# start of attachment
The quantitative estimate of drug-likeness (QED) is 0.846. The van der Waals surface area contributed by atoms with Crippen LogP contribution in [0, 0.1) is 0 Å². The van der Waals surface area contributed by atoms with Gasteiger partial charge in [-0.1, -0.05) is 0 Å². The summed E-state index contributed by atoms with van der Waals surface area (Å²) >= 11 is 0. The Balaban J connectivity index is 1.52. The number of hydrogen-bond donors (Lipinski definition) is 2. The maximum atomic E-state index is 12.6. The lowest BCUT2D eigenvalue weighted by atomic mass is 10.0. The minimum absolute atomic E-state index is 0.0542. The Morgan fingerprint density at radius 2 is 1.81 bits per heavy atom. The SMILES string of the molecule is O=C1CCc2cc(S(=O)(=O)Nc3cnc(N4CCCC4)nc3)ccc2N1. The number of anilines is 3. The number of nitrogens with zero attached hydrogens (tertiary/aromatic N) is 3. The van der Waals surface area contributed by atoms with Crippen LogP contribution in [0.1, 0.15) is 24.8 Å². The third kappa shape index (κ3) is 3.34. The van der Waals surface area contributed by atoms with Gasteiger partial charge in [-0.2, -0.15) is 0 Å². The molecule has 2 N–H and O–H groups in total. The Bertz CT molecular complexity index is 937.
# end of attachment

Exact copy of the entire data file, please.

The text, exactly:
The quantitative estimate of drug-likeness (QED) is 0.846. The van der Waals surface area contributed by atoms with Crippen LogP contribution in [0, 0.1) is 0 Å². The van der Waals surface area contributed by atoms with Gasteiger partial charge in [-0.1, -0.05) is 0 Å². The summed E-state index contributed by atoms with van der Waals surface area (Å²) >= 11 is 0. The Balaban J connectivity index is 1.52. The number of hydrogen-bond donors (Lipinski definition) is 2. The maximum atomic E-state index is 12.6. The lowest BCUT2D eigenvalue weighted by atomic mass is 10.0. The minimum absolute atomic E-state index is 0.0542. The Morgan fingerprint density at radius 2 is 1.81 bits per heavy atom. The SMILES string of the molecule is O=C1CCc2cc(S(=O)(=O)Nc3cnc(N4CCCC4)nc3)ccc2N1. The number of anilines is 3. The number of nitrogens with zero attached hydrogens (tertiary/aromatic N) is 3. The van der Waals surface area contributed by atoms with Crippen LogP contribution in [0.1, 0.15) is 24.8 Å². The third kappa shape index (κ3) is 3.34. The van der Waals surface area contributed by atoms with Gasteiger partial charge in [-0.2, -0.15) is 0 Å². The molecule has 2 N–H and O–H groups in total. The Bertz CT molecular complexity index is 937.